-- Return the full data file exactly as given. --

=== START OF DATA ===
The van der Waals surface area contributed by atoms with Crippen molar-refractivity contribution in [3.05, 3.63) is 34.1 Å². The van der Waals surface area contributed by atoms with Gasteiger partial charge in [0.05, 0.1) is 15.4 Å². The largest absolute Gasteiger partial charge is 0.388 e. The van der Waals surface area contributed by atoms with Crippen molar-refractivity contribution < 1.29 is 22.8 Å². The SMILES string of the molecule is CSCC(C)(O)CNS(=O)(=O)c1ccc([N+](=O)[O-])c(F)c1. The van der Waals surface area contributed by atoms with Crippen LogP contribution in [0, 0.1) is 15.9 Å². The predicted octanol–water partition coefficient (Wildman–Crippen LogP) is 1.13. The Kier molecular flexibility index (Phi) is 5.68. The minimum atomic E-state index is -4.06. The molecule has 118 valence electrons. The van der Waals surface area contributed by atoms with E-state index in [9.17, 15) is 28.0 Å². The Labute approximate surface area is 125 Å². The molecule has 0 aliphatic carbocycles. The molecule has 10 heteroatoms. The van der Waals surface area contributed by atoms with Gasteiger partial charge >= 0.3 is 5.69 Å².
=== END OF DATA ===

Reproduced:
The van der Waals surface area contributed by atoms with Crippen molar-refractivity contribution in [3.05, 3.63) is 34.1 Å². The van der Waals surface area contributed by atoms with Gasteiger partial charge in [0.05, 0.1) is 15.4 Å². The largest absolute Gasteiger partial charge is 0.388 e. The van der Waals surface area contributed by atoms with Crippen molar-refractivity contribution < 1.29 is 22.8 Å². The SMILES string of the molecule is CSCC(C)(O)CNS(=O)(=O)c1ccc([N+](=O)[O-])c(F)c1. The van der Waals surface area contributed by atoms with Crippen LogP contribution in [0, 0.1) is 15.9 Å². The predicted octanol–water partition coefficient (Wildman–Crippen LogP) is 1.13. The Kier molecular flexibility index (Phi) is 5.68. The minimum atomic E-state index is -4.06. The molecule has 118 valence electrons. The van der Waals surface area contributed by atoms with E-state index in [9.17, 15) is 28.0 Å². The Labute approximate surface area is 125 Å². The molecule has 0 aliphatic carbocycles. The molecule has 10 heteroatoms. The van der Waals surface area contributed by atoms with Gasteiger partial charge >= 0.3 is 5.69 Å².